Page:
Often referred to as the "wickedest man alive," Aleister Crowley (1875-1947) enjoyed a terrifying reputation--and one that was, at least in part, of his own making. Stories abound of drugs, orgies, sacrificial ceremonies, and the tragic deaths of ...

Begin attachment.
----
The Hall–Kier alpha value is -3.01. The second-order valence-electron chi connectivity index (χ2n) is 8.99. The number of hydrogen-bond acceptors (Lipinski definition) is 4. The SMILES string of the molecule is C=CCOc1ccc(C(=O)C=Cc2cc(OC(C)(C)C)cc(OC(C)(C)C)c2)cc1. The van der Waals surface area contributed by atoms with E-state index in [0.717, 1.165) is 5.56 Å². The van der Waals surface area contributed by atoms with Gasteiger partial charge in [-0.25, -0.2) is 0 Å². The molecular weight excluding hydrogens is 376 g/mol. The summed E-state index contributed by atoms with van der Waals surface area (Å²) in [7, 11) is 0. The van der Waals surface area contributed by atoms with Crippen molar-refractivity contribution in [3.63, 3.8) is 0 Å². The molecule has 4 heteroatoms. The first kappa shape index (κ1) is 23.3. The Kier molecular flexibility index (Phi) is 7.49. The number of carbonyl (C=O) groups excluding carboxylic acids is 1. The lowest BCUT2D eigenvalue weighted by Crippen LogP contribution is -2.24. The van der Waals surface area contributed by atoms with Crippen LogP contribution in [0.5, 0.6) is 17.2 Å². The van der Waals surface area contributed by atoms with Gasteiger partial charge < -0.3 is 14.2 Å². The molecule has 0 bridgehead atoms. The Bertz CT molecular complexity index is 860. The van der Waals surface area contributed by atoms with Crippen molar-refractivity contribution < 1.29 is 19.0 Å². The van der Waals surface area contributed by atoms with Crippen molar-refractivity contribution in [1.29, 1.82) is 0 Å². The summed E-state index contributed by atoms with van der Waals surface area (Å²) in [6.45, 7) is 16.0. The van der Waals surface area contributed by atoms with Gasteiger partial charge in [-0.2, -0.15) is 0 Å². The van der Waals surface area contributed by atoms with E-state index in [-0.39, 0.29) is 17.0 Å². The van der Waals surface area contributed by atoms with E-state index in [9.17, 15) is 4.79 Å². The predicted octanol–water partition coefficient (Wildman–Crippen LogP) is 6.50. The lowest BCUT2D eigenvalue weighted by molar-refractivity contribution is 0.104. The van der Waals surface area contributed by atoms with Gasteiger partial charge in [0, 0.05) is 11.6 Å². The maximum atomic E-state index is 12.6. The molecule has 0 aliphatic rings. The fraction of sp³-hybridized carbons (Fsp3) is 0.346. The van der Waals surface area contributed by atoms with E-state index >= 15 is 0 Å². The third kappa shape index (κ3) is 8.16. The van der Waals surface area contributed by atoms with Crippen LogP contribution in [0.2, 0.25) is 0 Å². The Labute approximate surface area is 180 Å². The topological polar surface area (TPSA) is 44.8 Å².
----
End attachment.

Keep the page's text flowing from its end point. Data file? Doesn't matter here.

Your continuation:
those who associated with him. Now, Roger Hutchinson offers a clear-sighted view of Aleister Crowley, focusing not on the myth but on the man. His early life was one of considerable achievement. One of the most accomplished mountain climbers of his generation, he was also the friend and literary model to a host of celebrated figures, including W. Somerset Maugham and W.B.Yeats. An early convert to eastern philosophies, Crowley attempted to replace western Christianity with his own brand of religion--most notably through his writings and his legendary commune in Sicily. Addicted to opiates, hounded by the press, the tribulations of his later years would have ruined a lesser man. This compelling biography presents the "Great Beast" for the first time as an accessible figure: a flawed, egotistical, astonishing individual who left an ineradicable mark on his era.